As a Health Educator in Plant Based Nutrition, I am interested (some would say obsessed) in using helpful spices and herbs in culinary quantities. These are familiar kitchen ingredients that we use for delicious tastes, but they also have many benefits.
When used only in seasoning quantities, these spices and herbs are unlikely to cause problems with prescribed medicines. Though, of course, if you are concerned, you can check. There is plenty of research evidence out there.
For me, consciously using seasonings is a safe and simple way to boost wellness at any age, but it becomes increasingly important as we get older.
In my experience, once we reach the 60-year landmark, we have to take better care of ourselves for staying well and managing health issues.
Personally, I can no longer get away with eating unhelpful foods that contain white flour and lots of salt or sugar. I am so grateful for knowing how to make food delicious without resorting to processed and packaged foods that offer lots of calories and little nutrition.
Tasty turmeric gives great results in more and more health studies – showing benefits valuable for our increasingly fragile older bodies. These benefits include:
Isn’t that a wonderful bundle of properties from one humble spice?
I suggest using organic, so that you are not absorbing any unnatural chemicals. In fact, I have read that some cheap non-organic turmeric has had the curcumin extracted from it for the curcumin supplement industry.
That would be counter-productive because the curcumin is an important ingredient which works a lot better in synergy with the other essential factors in the whole natural spice.
Turmeric is easy to obtain and it’s versatile. It has quite a mild taste and is easy to include in sweet and savoury dishes without overwhelming other flavours.
You can spoon dried turmeric powder in curries, sneak it into stews and even try Golden Milk, the popular Indian drink with turmeric, cinnamon, ginger and other spices, sweetened and warmed in milk.
You can buy golden milk mixtures in health food shops or make your own from recipes on-line. I use plant milk such as oat or hemp and sweeten with pure stevia extract. It’s a wonderful evening drink and a flavoursome alternative to coffee.
When fresh, you can do a lot with turmeric root:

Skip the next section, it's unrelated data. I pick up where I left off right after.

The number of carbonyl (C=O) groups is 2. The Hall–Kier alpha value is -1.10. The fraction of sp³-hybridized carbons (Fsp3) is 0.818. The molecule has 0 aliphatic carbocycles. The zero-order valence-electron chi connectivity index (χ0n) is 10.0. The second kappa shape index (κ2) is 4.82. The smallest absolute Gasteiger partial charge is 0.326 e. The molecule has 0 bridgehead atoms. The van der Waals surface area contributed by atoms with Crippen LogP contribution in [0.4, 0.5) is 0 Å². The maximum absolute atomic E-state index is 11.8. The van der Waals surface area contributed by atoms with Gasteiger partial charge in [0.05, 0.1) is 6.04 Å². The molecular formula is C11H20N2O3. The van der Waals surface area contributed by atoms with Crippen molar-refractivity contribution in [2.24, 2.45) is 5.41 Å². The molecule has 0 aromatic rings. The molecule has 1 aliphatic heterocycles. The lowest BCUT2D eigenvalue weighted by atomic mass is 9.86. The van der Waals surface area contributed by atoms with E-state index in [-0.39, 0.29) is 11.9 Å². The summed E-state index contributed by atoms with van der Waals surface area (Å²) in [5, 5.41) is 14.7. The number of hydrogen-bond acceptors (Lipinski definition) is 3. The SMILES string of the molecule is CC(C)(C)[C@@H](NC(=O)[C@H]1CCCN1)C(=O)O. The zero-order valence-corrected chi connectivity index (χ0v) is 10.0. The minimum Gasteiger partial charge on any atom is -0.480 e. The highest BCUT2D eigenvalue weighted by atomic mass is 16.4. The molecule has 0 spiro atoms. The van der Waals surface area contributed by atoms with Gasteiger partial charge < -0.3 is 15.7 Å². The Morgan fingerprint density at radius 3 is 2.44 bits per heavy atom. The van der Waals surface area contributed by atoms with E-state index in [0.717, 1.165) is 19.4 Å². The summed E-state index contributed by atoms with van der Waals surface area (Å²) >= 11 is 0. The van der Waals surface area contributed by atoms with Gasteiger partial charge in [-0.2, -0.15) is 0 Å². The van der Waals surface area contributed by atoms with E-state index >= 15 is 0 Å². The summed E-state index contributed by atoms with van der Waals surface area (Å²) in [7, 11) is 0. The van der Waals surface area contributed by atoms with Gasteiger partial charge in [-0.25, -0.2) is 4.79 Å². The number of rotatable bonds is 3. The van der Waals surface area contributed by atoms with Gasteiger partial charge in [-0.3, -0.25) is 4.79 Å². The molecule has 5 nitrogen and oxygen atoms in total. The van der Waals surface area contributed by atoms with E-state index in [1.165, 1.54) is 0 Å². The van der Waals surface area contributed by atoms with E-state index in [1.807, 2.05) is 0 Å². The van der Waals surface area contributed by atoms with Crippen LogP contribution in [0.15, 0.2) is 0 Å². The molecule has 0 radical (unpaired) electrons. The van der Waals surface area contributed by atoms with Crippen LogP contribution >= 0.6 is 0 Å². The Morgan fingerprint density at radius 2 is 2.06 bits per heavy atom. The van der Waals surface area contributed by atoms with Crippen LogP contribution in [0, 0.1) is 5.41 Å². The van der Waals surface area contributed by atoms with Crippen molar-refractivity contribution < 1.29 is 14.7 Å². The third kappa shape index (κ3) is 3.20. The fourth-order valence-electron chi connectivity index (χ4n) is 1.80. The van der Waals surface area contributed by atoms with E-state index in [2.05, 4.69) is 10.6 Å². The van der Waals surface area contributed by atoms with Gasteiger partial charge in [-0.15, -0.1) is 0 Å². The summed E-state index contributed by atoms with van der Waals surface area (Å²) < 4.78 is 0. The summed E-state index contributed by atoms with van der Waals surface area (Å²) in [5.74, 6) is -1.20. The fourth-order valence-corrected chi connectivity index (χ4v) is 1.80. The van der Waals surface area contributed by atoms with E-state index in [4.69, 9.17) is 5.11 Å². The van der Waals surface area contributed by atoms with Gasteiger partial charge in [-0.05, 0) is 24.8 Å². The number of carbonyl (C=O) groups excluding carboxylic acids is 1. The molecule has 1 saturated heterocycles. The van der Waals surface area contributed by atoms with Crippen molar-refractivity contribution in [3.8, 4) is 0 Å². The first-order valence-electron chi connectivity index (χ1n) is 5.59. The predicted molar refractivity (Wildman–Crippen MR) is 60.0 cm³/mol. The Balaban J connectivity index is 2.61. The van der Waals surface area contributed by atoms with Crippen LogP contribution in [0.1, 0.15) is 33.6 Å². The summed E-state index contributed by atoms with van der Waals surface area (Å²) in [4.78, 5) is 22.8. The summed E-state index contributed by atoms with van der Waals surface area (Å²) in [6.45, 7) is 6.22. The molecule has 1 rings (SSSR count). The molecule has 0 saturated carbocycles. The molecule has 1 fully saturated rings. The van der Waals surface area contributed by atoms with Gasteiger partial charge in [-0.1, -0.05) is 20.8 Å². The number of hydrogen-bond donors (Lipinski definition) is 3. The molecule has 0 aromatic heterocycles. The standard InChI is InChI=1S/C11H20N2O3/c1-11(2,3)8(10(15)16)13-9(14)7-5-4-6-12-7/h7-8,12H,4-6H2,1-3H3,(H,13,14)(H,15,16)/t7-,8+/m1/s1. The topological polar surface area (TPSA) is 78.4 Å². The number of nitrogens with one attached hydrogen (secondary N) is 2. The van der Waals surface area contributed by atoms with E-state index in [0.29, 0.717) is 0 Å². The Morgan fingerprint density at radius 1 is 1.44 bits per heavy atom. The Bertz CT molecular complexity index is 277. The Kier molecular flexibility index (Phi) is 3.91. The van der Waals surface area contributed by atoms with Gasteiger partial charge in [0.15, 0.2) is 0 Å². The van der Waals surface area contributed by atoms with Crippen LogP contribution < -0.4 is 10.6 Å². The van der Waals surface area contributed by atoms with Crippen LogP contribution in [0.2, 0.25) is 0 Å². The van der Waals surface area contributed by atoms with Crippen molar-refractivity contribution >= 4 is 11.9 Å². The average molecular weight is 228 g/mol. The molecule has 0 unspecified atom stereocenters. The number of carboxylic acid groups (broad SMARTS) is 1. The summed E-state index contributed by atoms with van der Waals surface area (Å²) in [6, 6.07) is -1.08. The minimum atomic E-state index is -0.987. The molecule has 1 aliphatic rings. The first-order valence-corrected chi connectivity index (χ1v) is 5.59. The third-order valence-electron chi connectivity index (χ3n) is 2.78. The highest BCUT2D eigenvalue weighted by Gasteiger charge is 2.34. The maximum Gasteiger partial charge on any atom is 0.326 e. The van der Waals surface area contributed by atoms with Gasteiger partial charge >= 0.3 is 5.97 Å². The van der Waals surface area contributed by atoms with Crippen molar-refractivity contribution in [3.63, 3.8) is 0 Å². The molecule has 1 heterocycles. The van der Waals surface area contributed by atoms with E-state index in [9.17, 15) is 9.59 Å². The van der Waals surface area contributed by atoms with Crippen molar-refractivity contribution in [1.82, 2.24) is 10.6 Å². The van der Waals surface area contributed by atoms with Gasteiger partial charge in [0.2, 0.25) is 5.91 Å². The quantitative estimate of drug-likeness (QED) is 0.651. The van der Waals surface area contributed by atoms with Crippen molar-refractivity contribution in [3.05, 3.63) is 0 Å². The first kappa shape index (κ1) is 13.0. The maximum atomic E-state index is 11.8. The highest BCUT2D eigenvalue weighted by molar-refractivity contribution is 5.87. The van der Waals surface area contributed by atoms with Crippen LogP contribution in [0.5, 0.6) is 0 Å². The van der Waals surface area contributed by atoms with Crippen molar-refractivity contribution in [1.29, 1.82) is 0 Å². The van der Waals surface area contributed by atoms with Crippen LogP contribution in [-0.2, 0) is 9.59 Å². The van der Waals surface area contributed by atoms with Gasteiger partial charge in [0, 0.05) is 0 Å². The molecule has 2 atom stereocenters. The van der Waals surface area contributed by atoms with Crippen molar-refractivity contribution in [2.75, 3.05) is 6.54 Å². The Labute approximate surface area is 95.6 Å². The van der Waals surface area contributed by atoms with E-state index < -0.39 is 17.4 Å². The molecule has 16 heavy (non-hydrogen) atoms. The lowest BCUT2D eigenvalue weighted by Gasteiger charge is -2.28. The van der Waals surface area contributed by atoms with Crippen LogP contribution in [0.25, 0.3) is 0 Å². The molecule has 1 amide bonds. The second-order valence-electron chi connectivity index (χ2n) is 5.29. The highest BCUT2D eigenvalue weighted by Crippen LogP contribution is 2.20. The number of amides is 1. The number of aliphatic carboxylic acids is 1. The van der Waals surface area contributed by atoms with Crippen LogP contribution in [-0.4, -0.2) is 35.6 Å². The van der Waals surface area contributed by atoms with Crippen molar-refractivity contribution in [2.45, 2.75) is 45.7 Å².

It tastes nice enough to just chew a piece while you make dinner!
I am not a doctor or a medical herbalist, and I don’t know what are the ‘approved’ quantities – nor do I care! I have heard of this all-in-one food-and-wellness approach called ‘grandmother medicine’.
Our grandmothers just used their taste buds and experience and made dinner! It was delicious and healthy at the same time.
Since most people on the Indian sub continent, and many others beyond, eat curries with abandon, I don’t think there’s anything to worry about with turmeric – and instead, there is so very much to gain!
This easy golden mayonnaise is a variation on the Almond Mayonnaise in my recipe book, Good Raw Food Recipes.
You can make it with turmeric powder but see if you can find fresh turmeric root, perhaps in a Middle Eastern or Asian deli if not in a good health food shop that stocks fresh produce. The fresh root has a finer flavour, in addition to the health benefits of being fresh and raw.
For a very smooth mayonnaise, you’ll need a high-power blender but it’s still good with a pleasant grainy texture if made in a less powerful blender.
Blend everything together until as smooth as your blender permits. Taste and, if you wish, add a little more turmeric and blend again.
I am off to the kitchen to make dinner with turmeric. Bon appétit, oh grandmothers and wise ones!
What do you use turmeric for? Do you prefer the powder or fresh root? What is your approach when using seasonings in the kitchen? Please share your thoughts in the comments below.
Tags Healthy Aging